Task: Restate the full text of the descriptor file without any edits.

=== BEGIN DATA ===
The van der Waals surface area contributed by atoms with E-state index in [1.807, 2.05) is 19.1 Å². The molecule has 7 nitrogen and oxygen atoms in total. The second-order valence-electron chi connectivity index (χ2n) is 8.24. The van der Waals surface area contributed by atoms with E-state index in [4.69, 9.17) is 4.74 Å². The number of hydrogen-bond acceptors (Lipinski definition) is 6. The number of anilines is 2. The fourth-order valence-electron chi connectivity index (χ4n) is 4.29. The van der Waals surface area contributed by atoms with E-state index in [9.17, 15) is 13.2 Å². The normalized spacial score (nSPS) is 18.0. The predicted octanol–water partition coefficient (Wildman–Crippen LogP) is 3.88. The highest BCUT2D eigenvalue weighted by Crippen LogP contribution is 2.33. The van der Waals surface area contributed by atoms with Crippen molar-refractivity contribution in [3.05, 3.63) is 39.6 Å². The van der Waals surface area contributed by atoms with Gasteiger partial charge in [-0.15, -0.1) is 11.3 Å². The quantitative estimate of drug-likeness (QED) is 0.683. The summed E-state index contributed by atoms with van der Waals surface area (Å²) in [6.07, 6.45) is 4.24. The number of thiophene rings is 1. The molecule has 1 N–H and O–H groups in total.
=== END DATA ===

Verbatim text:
The van der Waals surface area contributed by atoms with E-state index in [1.807, 2.05) is 19.1 Å². The molecule has 7 nitrogen and oxygen atoms in total. The second-order valence-electron chi connectivity index (χ2n) is 8.24. The van der Waals surface area contributed by atoms with E-state index in [4.69, 9.17) is 4.74 Å². The number of hydrogen-bond acceptors (Lipinski definition) is 6. The number of anilines is 2. The fourth-order valence-electron chi connectivity index (χ4n) is 4.29. The van der Waals surface area contributed by atoms with E-state index in [9.17, 15) is 13.2 Å². The normalized spacial score (nSPS) is 18.0. The predicted octanol–water partition coefficient (Wildman–Crippen LogP) is 3.88. The highest BCUT2D eigenvalue weighted by Crippen LogP contribution is 2.33. The van der Waals surface area contributed by atoms with Crippen molar-refractivity contribution in [3.05, 3.63) is 39.6 Å². The van der Waals surface area contributed by atoms with Gasteiger partial charge in [-0.15, -0.1) is 11.3 Å². The quantitative estimate of drug-likeness (QED) is 0.683. The summed E-state index contributed by atoms with van der Waals surface area (Å²) in [6.07, 6.45) is 4.24. The number of thiophene rings is 1. The molecule has 1 N–H and O–H groups in total.